Do you live in a small or yard-less space, but want to grow things anyway? You’re not totally out of luck — you’ll just have to get creative and probably vertical with your planting scheme. And since apartments and other smallish dwellings often have a limited amount of exposure, it would really help a lot if you could somehow rotate the plants so that they receive even sunlight.
[JT_Makes_It]’s rotating strawberry tower ticks all these boxes and more. The 12 V solar cell powers a small DC motor that spins at the gentle speed of 0.6 RPM. The tube is hanging from a swiveling carabiner that acts like a clutch — if a strong wind comes along or something bumps into it, the motor will continue to spin the carabiner.
[JT_Makes_It] already had a tube with holes, though they did cut several more into it. As built, this is not exactly apartment dweller-friendly, unless you have off-site access to things like plasma cutters and welding equipment. But as they point out, you could theoretically use PVC and a hole saw and make it shorter and therefore lighter. We think this looks great, although we’re a bit concerned about the weight. Not so much on the mechanism itself; that looks strong. We’re just wondering how long that carport frame will support it. Judge the build quality for yourself from the video after the break.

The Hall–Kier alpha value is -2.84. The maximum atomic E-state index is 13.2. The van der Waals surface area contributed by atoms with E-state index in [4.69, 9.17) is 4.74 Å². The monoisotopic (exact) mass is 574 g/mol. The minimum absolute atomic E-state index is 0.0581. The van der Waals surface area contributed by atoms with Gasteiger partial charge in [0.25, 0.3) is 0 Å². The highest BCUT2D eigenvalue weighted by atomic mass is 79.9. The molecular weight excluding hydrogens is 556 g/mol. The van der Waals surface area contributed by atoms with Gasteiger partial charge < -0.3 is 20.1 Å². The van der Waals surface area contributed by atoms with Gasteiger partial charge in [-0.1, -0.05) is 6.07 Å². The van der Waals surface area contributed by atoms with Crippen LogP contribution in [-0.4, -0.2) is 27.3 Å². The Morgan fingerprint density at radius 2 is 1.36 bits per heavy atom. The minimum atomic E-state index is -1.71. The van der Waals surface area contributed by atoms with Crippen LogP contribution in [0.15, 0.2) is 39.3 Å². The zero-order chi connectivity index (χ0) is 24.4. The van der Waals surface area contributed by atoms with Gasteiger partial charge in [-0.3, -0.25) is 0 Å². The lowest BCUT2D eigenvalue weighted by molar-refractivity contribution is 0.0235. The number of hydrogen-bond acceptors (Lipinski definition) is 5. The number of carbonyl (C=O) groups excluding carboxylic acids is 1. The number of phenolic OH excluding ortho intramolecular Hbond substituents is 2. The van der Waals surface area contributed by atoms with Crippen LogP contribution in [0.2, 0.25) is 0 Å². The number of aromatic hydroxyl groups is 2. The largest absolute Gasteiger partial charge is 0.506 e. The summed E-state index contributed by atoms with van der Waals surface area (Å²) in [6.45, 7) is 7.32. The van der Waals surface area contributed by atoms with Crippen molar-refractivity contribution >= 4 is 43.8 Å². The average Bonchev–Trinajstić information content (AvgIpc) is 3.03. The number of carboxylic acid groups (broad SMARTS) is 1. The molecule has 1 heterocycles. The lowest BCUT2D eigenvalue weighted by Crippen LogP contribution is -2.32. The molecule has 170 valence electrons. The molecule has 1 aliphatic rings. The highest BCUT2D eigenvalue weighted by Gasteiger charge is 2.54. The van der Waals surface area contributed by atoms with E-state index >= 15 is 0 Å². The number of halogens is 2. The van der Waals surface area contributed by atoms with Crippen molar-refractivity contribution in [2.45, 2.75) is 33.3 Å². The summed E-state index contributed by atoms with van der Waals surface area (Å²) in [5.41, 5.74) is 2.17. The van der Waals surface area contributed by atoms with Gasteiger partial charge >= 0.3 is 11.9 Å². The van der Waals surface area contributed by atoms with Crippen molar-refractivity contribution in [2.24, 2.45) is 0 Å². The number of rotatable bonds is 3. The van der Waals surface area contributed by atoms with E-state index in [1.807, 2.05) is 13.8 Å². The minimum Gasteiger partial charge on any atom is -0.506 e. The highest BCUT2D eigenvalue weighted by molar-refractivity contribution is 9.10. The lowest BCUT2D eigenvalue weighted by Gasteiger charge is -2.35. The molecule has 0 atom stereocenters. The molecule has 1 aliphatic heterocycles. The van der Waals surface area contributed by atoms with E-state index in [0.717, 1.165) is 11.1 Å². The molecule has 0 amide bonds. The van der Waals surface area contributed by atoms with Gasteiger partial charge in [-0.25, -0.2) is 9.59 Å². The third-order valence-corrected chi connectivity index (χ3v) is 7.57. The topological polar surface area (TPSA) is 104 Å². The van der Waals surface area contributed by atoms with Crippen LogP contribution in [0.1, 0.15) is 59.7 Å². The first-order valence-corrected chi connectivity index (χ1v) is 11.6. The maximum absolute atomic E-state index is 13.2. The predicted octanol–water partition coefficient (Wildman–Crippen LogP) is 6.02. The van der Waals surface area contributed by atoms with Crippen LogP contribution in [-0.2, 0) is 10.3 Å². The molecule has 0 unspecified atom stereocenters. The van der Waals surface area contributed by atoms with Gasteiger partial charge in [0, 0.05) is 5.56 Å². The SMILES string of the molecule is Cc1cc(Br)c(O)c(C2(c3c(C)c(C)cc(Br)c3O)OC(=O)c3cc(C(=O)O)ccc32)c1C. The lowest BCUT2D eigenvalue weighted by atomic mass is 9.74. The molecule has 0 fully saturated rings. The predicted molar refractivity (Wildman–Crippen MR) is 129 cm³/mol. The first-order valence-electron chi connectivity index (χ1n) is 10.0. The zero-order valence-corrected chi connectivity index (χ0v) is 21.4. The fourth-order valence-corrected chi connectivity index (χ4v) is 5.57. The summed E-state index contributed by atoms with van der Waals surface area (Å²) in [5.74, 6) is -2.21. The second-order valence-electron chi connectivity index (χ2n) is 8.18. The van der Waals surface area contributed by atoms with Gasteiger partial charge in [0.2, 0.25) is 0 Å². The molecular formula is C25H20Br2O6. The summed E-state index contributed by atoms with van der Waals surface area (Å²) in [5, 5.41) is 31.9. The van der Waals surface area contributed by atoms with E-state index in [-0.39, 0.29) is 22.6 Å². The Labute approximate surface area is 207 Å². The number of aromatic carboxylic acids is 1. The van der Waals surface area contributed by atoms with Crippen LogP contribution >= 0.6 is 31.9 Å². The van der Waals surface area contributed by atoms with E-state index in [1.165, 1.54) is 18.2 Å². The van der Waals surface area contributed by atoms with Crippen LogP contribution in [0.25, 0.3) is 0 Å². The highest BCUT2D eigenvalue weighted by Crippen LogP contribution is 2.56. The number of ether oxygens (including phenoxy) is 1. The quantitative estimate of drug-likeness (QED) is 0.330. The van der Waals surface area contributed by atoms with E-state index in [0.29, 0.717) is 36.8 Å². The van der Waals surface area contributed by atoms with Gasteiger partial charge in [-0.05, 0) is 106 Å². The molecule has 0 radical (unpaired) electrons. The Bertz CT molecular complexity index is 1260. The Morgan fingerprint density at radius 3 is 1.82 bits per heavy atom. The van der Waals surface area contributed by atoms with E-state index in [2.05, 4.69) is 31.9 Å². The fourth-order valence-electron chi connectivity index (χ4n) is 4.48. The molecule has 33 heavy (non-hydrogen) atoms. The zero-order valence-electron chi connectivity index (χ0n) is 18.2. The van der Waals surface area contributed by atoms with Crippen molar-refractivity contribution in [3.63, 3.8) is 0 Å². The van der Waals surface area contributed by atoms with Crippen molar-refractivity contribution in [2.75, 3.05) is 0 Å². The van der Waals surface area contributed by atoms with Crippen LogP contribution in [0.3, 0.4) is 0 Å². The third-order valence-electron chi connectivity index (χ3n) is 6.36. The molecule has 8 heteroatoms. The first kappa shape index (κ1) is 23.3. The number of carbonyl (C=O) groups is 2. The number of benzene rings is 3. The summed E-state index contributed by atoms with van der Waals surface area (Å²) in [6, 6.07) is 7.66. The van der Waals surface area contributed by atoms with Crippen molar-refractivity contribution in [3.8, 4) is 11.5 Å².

Did you know that strawberries can do tricks? Fasciation makes fanned-out berries, and vivipary makes them hairy.
Continue reading “Revolving Plant Tower Is Solar-Powered”
[Christian] is learning to use the metal milling tools at what we assume is his local Hackerspace. We love this about the communal spaces, they provide so many opportunities to delve into new fields. He embarked on a voyage that included visits to most of the machinery in the shop as he build his own carabiner with a magnetic gate. He’s not going to be hanging off the side of a mountain from it. But his keys or a water bottle will find a happy home thanks to the device.
It all started with some sketches to establish the shape of the overall design. From there he spent some time modelling the frame of the carabiner in CAD. He’s lucky enough to have access to a water jet which took the SolidWorks files and cut out the aluminum frame for him. That left a part with very sharp edges, so he used a wood router with a carbide bit to round them over.
The next part is adding the gate. He used an end-mill to add a mounting area on the frame. The locking ring for the gate was textured using a knurling tool, and the rest is milled with a simple cutting tool. This gate uses a magnet to center itself, with the knurled ring as the only mechanical latching mechanism. [Christian] does a good job of demonstrating the completed carabiner in the clip after the break.
Continue reading “Carabiner Helps You Hone Your Milling Skills”